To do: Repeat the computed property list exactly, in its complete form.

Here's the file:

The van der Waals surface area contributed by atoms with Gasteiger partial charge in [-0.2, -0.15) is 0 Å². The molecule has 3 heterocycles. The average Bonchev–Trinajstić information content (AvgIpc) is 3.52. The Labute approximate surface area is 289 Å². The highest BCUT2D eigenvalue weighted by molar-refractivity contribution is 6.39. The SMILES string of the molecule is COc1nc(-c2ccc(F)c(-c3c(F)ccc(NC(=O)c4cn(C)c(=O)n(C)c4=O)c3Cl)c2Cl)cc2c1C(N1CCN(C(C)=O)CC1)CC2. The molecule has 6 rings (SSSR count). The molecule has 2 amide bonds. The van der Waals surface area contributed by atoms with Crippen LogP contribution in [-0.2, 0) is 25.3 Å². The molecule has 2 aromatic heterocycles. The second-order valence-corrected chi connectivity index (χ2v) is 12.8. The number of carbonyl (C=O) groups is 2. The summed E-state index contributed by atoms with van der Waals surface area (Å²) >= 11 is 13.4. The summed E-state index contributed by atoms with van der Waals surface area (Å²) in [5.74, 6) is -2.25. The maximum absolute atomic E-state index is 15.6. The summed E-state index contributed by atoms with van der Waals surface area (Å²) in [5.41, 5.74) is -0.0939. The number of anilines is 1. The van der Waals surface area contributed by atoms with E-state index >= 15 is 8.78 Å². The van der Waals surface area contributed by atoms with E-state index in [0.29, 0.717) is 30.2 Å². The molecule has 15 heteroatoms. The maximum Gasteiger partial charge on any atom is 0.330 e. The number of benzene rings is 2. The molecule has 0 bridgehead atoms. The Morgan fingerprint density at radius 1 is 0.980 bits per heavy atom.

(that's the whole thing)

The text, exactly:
The van der Waals surface area contributed by atoms with Gasteiger partial charge in [-0.2, -0.15) is 0 Å². The molecule has 3 heterocycles. The average Bonchev–Trinajstić information content (AvgIpc) is 3.52. The Labute approximate surface area is 289 Å². The highest BCUT2D eigenvalue weighted by molar-refractivity contribution is 6.39. The SMILES string of the molecule is COc1nc(-c2ccc(F)c(-c3c(F)ccc(NC(=O)c4cn(C)c(=O)n(C)c4=O)c3Cl)c2Cl)cc2c1C(N1CCN(C(C)=O)CC1)CC2. The molecule has 6 rings (SSSR count). The molecule has 2 amide bonds. The van der Waals surface area contributed by atoms with Crippen LogP contribution in [-0.2, 0) is 25.3 Å². The molecule has 2 aromatic heterocycles. The second-order valence-corrected chi connectivity index (χ2v) is 12.8. The number of carbonyl (C=O) groups is 2. The summed E-state index contributed by atoms with van der Waals surface area (Å²) >= 11 is 13.4. The summed E-state index contributed by atoms with van der Waals surface area (Å²) in [5.74, 6) is -2.25. The maximum absolute atomic E-state index is 15.6. The summed E-state index contributed by atoms with van der Waals surface area (Å²) in [5.41, 5.74) is -0.0939. The number of anilines is 1. The van der Waals surface area contributed by atoms with E-state index >= 15 is 8.78 Å². The van der Waals surface area contributed by atoms with E-state index in [0.29, 0.717) is 30.2 Å². The molecule has 15 heteroatoms. The maximum Gasteiger partial charge on any atom is 0.330 e. The number of benzene rings is 2. The molecule has 0 bridgehead atoms. The Morgan fingerprint density at radius 1 is 0.980 bits per heavy atom.